Not sure what sort of help you're looking for, but one comment you made jumped out at me:  Nothing seems to get me motivated to help out on a consistent basis.  I think of the word motivated in two ways:  1)  makes me want to do it  2)  makes me actually do it, want to or not.  Which kind of motivation are you looking for?  The help for each type of "motivation" is different.  I am the non-ADHD spouse (loooooong marriage, and my guy has never acknowledged ADHD as a possibility or gotten a diagnosis) and like all human beings, sometimes I struggle with "motivation" too.  There is stuff I don't want to do, yet do it anyway, and have never grown to like it.  Paying bills, scrubbing the bathroom, folding laundry.  Because I do these things even though I don't want to, something must be motivating me.  For chores, my "motivation" is the pleasure of a clean, tidy home and keeping the bills paid and the lights on outweighs the displeasure of doing the chore.  So, in short, if you don't want to do something, and there are no unpleasant consequences, you don't do it.  Unfortunately, for you, either there are no unpleasant consequences or you are unaware of the unpleasant consequences or you haven't connected the undone chores with the resulting consequences.  For most ADHD spouses who don't do their share of the household chores, it's the last one.  A huge source of anger, hurt, sadness, etc of the non adhd spouse is feeling like they are the parent, the one who always has to take care of business, and the other spouse gets all the benefit with none of the pain.  My guy sometimes excuses his noninvolvement in housework by saying that I am so much better at it.  Oh my.  How does he think I got that way? 

So, first question is:  Is the pain of an overburdened spouse sufficient motivation to do things you don't want to do, or is it not?  If it's not, you'll never find the magic secret that will "motivate" you to help out.  (BTW, I'm a tough love kind of woman, because these are desperate times, so I'm going to call you out on the phrase --which I'm sure you didn't intend -- "help out".  Help out implies it's not really your job, it's someone else's, but you should "help out".  I "help out" my daughter by running an errand after she's had foot surgery.  I "help out" a coworker do one of her jobs to meet an important deadline.  I even "help out" my spouse by going to his office on the weekend to rearrange the new office furniture.  I don't "help out" by doing household tasks, and my spouse shouldn't either.  Sorry to beat this to death.  A clue this is a touchy subject.  Kind of like dads don't "baby sit" their own children.  They care for them just like Mom does.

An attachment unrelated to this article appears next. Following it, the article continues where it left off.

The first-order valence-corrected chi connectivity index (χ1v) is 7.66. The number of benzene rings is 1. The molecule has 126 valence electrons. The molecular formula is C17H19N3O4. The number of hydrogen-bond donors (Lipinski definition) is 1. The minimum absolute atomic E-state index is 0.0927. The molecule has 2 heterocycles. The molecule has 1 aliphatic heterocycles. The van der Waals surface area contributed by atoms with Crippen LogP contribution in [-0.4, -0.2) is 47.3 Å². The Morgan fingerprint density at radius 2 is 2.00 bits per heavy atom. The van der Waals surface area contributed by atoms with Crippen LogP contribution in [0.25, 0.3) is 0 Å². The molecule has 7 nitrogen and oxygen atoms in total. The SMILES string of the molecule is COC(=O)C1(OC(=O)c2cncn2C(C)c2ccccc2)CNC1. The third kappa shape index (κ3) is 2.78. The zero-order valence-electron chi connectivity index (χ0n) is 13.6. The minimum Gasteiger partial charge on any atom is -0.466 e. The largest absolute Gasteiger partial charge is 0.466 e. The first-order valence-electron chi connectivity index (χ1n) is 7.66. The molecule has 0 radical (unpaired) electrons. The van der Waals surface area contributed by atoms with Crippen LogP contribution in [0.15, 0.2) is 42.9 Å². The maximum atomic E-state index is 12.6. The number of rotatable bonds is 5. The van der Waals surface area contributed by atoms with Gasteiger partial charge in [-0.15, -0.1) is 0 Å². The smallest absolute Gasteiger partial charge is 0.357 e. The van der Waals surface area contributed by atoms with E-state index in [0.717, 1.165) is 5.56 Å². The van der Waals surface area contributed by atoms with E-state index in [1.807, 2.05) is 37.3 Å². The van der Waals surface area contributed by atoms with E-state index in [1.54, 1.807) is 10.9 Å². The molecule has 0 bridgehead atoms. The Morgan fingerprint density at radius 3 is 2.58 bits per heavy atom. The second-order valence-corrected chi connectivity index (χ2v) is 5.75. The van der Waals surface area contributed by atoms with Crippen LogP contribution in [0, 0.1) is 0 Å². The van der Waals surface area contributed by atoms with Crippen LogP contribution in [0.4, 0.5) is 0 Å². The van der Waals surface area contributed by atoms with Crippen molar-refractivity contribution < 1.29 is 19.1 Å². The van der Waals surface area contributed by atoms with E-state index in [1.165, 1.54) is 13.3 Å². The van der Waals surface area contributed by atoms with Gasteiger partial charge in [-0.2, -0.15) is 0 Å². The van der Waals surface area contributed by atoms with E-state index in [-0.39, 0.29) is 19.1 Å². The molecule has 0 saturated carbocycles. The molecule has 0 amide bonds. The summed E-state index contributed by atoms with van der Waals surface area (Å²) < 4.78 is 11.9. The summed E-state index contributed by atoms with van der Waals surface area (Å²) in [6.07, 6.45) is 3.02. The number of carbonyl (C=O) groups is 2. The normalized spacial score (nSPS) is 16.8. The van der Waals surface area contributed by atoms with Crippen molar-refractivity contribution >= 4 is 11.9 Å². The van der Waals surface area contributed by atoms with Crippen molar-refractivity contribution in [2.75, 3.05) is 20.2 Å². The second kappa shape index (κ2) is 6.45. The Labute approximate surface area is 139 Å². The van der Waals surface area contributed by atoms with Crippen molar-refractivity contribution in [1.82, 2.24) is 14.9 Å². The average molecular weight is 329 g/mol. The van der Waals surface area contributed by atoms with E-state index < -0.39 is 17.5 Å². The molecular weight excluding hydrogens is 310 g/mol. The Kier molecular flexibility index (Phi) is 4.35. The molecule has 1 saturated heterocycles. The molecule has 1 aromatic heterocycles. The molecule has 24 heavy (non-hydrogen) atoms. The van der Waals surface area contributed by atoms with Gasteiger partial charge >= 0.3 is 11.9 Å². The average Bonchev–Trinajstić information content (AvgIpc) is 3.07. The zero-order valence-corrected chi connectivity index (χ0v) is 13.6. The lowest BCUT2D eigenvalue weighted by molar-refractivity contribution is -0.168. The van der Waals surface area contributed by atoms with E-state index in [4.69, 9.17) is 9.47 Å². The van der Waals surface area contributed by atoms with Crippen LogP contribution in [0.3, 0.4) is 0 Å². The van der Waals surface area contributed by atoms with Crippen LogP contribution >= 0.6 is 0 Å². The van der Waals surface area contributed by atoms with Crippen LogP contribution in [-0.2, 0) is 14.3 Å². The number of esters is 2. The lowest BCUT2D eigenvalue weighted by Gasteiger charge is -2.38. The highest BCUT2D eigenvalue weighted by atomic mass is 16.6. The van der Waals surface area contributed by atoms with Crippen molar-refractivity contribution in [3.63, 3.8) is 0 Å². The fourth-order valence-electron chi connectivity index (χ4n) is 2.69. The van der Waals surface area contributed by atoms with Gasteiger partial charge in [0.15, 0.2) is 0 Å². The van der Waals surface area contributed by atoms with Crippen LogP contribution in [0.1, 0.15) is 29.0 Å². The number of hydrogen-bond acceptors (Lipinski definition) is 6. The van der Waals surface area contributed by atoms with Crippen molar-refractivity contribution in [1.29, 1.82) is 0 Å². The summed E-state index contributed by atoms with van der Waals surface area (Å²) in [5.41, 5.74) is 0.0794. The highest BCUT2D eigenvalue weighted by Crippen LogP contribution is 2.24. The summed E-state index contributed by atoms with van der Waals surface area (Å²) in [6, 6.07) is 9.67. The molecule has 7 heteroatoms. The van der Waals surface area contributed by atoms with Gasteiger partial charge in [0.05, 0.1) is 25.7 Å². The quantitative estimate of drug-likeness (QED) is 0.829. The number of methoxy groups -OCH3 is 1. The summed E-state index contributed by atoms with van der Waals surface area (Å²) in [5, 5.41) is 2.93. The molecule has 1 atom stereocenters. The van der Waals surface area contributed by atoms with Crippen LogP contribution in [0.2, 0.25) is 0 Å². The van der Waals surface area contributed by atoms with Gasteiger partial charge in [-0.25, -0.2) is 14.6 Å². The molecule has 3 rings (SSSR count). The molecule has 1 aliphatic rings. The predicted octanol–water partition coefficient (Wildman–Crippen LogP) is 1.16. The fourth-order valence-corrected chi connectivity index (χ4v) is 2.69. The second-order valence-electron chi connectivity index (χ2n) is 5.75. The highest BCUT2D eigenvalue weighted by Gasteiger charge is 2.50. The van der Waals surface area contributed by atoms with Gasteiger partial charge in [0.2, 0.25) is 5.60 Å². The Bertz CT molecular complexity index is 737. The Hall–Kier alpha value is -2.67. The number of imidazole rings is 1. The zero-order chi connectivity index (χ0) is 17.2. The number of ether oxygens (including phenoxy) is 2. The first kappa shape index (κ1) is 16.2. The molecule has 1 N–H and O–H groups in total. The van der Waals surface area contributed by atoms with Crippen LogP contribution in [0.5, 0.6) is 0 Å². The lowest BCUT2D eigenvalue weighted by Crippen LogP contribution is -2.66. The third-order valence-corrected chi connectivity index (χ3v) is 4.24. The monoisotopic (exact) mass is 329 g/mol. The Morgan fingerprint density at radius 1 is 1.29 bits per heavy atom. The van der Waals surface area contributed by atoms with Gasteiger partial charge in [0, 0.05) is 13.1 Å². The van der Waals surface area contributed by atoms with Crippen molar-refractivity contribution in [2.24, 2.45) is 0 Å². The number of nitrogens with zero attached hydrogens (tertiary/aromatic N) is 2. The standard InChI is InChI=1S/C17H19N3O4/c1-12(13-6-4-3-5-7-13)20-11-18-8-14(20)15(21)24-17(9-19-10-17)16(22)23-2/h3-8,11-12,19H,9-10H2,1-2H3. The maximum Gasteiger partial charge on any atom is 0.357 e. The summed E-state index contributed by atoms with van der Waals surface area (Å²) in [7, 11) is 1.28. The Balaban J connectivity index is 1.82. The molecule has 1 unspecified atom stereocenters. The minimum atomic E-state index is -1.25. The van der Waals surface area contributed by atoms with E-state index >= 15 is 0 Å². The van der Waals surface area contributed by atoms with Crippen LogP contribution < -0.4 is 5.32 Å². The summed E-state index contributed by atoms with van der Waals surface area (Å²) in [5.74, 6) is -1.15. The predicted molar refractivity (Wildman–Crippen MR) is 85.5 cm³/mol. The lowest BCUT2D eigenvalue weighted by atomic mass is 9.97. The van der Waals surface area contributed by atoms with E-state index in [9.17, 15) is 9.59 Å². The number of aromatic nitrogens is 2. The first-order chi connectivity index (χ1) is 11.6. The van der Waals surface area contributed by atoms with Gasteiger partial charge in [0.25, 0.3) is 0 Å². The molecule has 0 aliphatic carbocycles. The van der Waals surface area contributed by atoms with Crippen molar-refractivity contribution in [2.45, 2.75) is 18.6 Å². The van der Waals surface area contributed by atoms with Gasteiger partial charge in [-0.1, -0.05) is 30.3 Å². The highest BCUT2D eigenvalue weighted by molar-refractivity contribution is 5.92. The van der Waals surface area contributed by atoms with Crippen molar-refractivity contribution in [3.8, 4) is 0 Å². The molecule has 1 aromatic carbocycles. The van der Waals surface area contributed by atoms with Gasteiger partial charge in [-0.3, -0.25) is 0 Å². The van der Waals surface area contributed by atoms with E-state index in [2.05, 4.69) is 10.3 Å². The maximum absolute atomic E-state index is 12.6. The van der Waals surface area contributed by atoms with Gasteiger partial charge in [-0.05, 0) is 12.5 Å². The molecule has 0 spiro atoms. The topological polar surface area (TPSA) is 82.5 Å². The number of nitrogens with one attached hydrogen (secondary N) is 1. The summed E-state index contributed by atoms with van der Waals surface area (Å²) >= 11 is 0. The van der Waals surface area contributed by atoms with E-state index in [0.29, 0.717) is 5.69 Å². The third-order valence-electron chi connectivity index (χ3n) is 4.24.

Next question:  Are you looking for "motivation" to actually do it, because you've recognized that you have to do it whether you ever "like" it or not?  This is the area where you figure out what ADHD barriers are getting in the way.  Do you start to organize the office, find something really cool you'd forgotten about, get engrossed in that and suddenly it's time for bed?  The solution is to have one tote labeled "cool stuff for later".  Along with the trash can, the Goodwill bag and the Important box.  Do you think you have to do it all in one sitting?  Set an appointment once a week, set a timer for each event, and get it done.  Treat it like a job if you have to.  Do you get panicky (like an actual hoarder) at the idea of getting rid of anything?  Tell yourself there is no space for new wonderful experiences in your life if your life is already full.  Tell yourself that item "X" is not the actual good feeling it reminds you of... you can keep that good feeling forever, even without the item in your house (under a pile of other crap).  Tell yourself that the clutter is the physical representation of your mind, and what your mind sees it will mirror, and if you see more clean, clear spaces you will feel more like that more often.  My guy collects crap, but I have never allowed it to reach the proportions it might have if he was left to his own devices.  Yet his personal space in the house is much more "full" than the special room I have created (we are post kids at home).  He frequently comes to my room and admires how clean, light and peaceful it is, and loves to sit in my guest chair and do God knows what on his IPAD while I'm doing my own thing.  He hasn't yet seen the idea that he could have it, too, and I'm happy to have him visit. 

After so many years with knowledge of your particular state of mind, you already understand that there is "now" and "not now".  You create clutter behind you because when something is in your hand and you lose interest in it, it kind of just falls from your hand into another invisible dimension.  On the counter, the end table, the night stand, the floor, the dining room table, the desk.  Wherever you happen to be.  And then you never really see it again.  Even when you have to move it aside to make room for something else.  Right?  I once joked with my husband I'd like to tattoo "Don't put that there" on his hand.  Fortunately he laughed, too and said "I'd end up carrying the same thing around for weeks!"  You are not the helpless victim of your inattention.  You are subject to the tendency (maybe slight, maybe very strong) to get distracted, but you are not incapable of overcoming, to some variable degree, that tendency.  I have a tendency to eat more than I need, and a tendency to gain weight.  But I have learned tools, tricks and strategies, and yes, motivations, to overcome that tendency more often than not.  You can to.  Motivated yet?

Best wishes!